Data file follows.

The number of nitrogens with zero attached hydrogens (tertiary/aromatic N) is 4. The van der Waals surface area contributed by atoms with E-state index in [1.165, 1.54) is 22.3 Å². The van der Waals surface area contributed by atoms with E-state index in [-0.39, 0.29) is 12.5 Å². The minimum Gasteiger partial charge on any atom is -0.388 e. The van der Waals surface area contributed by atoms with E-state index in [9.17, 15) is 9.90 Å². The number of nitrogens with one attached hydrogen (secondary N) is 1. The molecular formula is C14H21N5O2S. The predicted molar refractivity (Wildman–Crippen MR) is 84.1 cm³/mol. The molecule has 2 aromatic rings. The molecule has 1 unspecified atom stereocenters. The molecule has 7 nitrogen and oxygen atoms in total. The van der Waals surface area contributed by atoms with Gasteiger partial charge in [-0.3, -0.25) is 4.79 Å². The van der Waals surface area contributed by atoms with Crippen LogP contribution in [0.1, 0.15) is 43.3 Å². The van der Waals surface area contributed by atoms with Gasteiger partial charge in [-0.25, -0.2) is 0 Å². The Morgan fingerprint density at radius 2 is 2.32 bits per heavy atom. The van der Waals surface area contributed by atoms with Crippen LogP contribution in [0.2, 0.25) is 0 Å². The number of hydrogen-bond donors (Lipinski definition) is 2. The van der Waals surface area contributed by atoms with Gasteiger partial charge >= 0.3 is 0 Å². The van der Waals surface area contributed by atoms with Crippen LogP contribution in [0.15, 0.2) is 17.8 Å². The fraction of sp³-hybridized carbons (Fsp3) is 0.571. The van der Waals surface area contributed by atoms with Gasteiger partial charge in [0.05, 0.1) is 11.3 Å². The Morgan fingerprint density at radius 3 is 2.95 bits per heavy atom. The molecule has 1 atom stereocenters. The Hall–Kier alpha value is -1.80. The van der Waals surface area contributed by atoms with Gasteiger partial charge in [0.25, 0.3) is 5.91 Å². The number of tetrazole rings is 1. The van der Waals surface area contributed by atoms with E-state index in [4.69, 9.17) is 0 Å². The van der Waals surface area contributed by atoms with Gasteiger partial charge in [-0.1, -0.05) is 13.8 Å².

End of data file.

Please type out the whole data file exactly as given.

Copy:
The number of nitrogens with zero attached hydrogens (tertiary/aromatic N) is 4. The van der Waals surface area contributed by atoms with E-state index in [1.165, 1.54) is 22.3 Å². The van der Waals surface area contributed by atoms with E-state index in [-0.39, 0.29) is 12.5 Å². The minimum Gasteiger partial charge on any atom is -0.388 e. The van der Waals surface area contributed by atoms with E-state index in [9.17, 15) is 9.90 Å². The number of nitrogens with one attached hydrogen (secondary N) is 1. The molecular formula is C14H21N5O2S. The predicted molar refractivity (Wildman–Crippen MR) is 84.1 cm³/mol. The molecule has 2 aromatic rings. The molecule has 1 unspecified atom stereocenters. The molecule has 7 nitrogen and oxygen atoms in total. The van der Waals surface area contributed by atoms with Gasteiger partial charge in [-0.3, -0.25) is 4.79 Å². The van der Waals surface area contributed by atoms with Crippen LogP contribution in [0.1, 0.15) is 43.3 Å². The van der Waals surface area contributed by atoms with Gasteiger partial charge in [-0.25, -0.2) is 0 Å². The Morgan fingerprint density at radius 2 is 2.32 bits per heavy atom. The van der Waals surface area contributed by atoms with Crippen LogP contribution in [0.2, 0.25) is 0 Å². The number of hydrogen-bond donors (Lipinski definition) is 2. The van der Waals surface area contributed by atoms with Gasteiger partial charge >= 0.3 is 0 Å². The van der Waals surface area contributed by atoms with Crippen LogP contribution in [0.15, 0.2) is 17.8 Å². The fraction of sp³-hybridized carbons (Fsp3) is 0.571. The van der Waals surface area contributed by atoms with Gasteiger partial charge in [0.05, 0.1) is 11.3 Å². The Morgan fingerprint density at radius 3 is 2.95 bits per heavy atom. The molecule has 1 atom stereocenters. The Hall–Kier alpha value is -1.80. The van der Waals surface area contributed by atoms with Gasteiger partial charge in [0.25, 0.3) is 5.91 Å². The number of tetrazole rings is 1. The van der Waals surface area contributed by atoms with E-state index in [4.69, 9.17) is 0 Å². The van der Waals surface area contributed by atoms with Gasteiger partial charge in [-0.1, -0.05) is 13.8 Å².